In part three of an interview with the News Letter, the outgoing Director of Public Prosecutions tells Ben Lowry about how he has appealed lenient dissident terrorist prison sentences and about the transition from defender to prosecutor:
There has been mounting controversy over the last year about bail policy in Northern Ireland for terror offences.
In some cases, most relating to alleged dissident republican crime, bail has been granted in circumstances that would be unthinkable for the same charge in Great Britain.
Prosecutors have often opposed bail but the judge has still granted it.
Asked about that, Mr McGrory says: “Yes, but the court will decide whether or not to grant bail based on the legal issues that the court must apply.”
What about the light sentences that have been granted to dissident republicans convicted of serious offences that would have attracted much longer prison terms during the Troubles?
“I have brought a number of ongoing terrorist related sentences to the Court of Appeal through the unduly lenient process,” Mr McGrory says.
“The McConville-Wooton case was one of them,” he continues, referring to the dissidents who murdered Constable Stephen Carroll. “In that case I argued that the tariffs in that case were inappropriately low.
“In the case of [Brendan] McConville unsuccessfully, because in Northern Ireland the law which says a minimum sentence for murders of police officers and so forth was not extended to this part of the UK, and in relation to [John Paul] Wooton that sentence was increased.”
Mr McGrory says: “I also brought to the Court of Appeal sentences in another dissident republican case of [Eamon] Cassidy and others and argued that sentences for ongoing terrorism should mirror those which were imposed in the 1980s and 90s, when the terrorist threat was much higher and the court declined to go that high, but it did significantly raise the sentence in that case.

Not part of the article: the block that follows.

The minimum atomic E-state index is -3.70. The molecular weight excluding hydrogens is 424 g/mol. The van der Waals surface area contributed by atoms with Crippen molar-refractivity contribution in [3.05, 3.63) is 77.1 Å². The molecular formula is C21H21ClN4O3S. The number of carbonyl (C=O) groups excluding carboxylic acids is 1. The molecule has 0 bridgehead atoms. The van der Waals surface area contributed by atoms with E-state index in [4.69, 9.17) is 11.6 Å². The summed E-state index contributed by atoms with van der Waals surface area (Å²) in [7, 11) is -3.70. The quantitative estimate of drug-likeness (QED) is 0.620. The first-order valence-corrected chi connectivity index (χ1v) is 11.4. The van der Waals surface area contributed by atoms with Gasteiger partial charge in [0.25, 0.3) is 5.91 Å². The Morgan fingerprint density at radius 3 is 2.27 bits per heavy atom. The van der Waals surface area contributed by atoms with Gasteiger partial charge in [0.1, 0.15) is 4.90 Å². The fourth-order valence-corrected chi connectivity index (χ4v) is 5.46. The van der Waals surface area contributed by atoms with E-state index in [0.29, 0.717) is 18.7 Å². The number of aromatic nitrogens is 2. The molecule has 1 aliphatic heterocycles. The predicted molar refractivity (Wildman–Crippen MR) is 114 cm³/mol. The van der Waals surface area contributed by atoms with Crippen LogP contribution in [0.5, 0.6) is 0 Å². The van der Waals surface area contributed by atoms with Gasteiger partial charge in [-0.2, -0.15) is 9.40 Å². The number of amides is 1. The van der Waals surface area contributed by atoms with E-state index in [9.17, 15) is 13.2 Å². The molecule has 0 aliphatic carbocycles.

“So I have done quite a bit of work on the issue of sentencing in many areas by the way, not just terrorist cases.”
In 1987, Mr McGrory joined the law firm of his father, who was from the Falls Road. “A lot of his practice emanated from that part of the city,” he explains. “So when the Troubles broke out in 1969 he was one of the few criminal lawyers in Belfast. He ended up defending a lot of republicans, but he always had a number of clients from the loyalist side of the fence and we were involved in some significant loyalist cases but more republicans.”
Mr McGrory’s current role is a big change from that. “Absolutely,” he says, “but I undertook the role of state prosecutor.”
Has the transition been strange? “Really interesting but I don’t see it as strange. In the role of state prosecutor, I do so in good faith and bring all of my abilities to that role as honestly as I can.
“I’d no difficulty doing that. The rule of law requires individuals accused of crime to have a vigorous defence and it also requires the prosecutor to endeavour to bring those whom the prosecutor believes are guilty to justice.
“Participating on the other side of the system wasn’t that big a transition because I believe in the system.”
• Other parts to DPP interview: